Every morning around 7am, students of Kamuluguywa Secondary School walk through the school gate carrying their school bags. Boys and girls come through the gate in groups of threes and fours. First, the teacher on duty has them line up for a hygiene check. They make sure students are in full uniform with shirts tucked in and hair combed. Those with dirty school uniforms are sent to the school bathroom to wash up as their clean counterparts gather for daily announcements.
This secondary school currently has a student enrollment of 155. It employs 12 teachers and five support staff. This year, the overall school population has dropped by 30 students, and administration attributes this to their water shortage.
After morning announcements, they start the first lesson. At break time, one class is tasked with going to the spring to fetch water for staff to cook lunch. Boys and girls are required to keep a brisk pace on the one-kilometer walk to the spring. An adult chaperone always trails behind the group. After lunch, they are again sent for the water needed for cleaning classrooms.
Though it's possible the water from this spring is clean because of the construction work that's been done on it, we're concerned about the long trip back as students carry the water in open containers. Either way, a lot of time and energy is sacrificed as students take their turns making the trip for water. By the time they return, they've already missed a lot of class.
Here is what one staff member has to say about the situation:
"My name is Lihanda Asega, and I am the deputy headteacher in this school. The walk for water and sanitation has not been easy. We have a small rainwater tank that is not sufficient, hence we have to send the pupils to Kamuluguywa Water Spring. Though the spring is protected, our learners waste a lot of time when sent to fetch water. It's especially worse when we send both boys and girls, as they go loitering in the market and never show up for afternoon classes. Three of our girls got pregnant last year and couldn't stay in school, and we believe it's because of sending them to fetch water. We are in dire need of somebody to help."
The students have no latrines of their own. Instead, they have to walk to the nearby primary school to wait in line behind the younger students. The school is doing its best to keep their classrooms clean, even though they don't have much water. They sweep and pick up litter as much as possible.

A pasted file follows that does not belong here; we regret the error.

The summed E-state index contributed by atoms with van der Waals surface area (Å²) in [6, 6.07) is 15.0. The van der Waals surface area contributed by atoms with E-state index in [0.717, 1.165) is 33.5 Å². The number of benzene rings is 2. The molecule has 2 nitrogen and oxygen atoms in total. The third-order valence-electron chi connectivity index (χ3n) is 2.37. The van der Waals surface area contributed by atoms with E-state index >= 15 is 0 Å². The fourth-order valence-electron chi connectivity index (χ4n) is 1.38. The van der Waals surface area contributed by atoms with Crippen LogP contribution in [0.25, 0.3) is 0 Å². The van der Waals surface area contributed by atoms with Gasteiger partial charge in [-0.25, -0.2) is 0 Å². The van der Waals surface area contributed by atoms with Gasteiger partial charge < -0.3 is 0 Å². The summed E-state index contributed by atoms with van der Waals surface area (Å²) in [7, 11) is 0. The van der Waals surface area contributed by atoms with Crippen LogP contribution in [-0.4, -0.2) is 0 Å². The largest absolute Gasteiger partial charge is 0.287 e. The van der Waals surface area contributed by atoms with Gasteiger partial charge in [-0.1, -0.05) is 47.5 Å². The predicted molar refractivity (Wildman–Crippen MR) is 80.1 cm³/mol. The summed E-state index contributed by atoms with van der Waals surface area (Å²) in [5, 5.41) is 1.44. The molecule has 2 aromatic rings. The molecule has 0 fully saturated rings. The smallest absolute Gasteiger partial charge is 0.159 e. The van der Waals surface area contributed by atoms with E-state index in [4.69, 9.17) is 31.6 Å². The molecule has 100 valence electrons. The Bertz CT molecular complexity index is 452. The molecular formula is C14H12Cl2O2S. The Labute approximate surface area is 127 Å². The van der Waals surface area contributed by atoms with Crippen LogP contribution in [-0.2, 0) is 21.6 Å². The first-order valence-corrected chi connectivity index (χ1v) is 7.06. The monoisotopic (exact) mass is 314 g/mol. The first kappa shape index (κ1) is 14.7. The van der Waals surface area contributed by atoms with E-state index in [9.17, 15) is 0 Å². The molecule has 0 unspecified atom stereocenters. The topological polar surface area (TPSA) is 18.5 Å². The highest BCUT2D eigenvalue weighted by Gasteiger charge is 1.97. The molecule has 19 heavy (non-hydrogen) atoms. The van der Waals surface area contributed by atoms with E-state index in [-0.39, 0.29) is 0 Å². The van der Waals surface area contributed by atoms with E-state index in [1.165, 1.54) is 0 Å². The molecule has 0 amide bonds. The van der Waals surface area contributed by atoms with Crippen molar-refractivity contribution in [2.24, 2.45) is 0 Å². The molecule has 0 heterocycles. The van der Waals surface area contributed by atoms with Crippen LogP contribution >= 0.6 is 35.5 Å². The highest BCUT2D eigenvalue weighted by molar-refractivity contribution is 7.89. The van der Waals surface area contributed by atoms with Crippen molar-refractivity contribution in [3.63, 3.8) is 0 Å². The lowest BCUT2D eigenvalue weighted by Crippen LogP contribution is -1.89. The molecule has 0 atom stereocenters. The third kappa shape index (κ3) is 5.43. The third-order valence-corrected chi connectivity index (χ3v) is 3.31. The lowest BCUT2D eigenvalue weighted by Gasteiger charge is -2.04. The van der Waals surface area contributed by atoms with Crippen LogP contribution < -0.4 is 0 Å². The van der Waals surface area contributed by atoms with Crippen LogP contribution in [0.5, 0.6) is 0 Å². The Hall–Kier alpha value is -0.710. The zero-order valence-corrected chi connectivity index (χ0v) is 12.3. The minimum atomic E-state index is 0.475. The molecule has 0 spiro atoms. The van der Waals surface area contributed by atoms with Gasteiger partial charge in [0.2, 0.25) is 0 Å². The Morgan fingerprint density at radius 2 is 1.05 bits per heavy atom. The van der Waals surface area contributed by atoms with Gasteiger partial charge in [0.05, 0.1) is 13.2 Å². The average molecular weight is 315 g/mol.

Here's what we're going to do about it:
Training will be held for two days. The facilitator will use PHAST (participatory hygiene and sanitation transformation), ABCD (asset-based community development), CTC (child to child), lectures, group discussions, and handouts to teach health topics and ways to promote good practices within the school. The CTC method will prepare students to lead other students into healthy habits, as well as kickstart a CTC club for the school.
This CTC club will oversee the new facilities, such as handwashing stations, and make sure they are kept clean and in working condition. The two handwashing stations will be delivered to the school, and the club will fill them with water on a daily basis and make sure there is always a cleaning agent such as soap or ash.
Two triple-door latrines will be constructed with local materials that the school will help gather. And with a new source of water on school grounds, students and staff should have enough to keep these new latrines clean.
Rainwater Catchment Tank
A 50,000-liter rainwater catchment tank will help alleviate the water crisis at this school. The school will also help gather the needed materials such as sand, rocks, and water from the spring for mixing cement. Once finished, this tank can begin catching rainfall that will be used by the school’s students and staff.
We and the school strongly believe that with this assistance, standards will significantly improve. These higher standards will translate to better academic performance!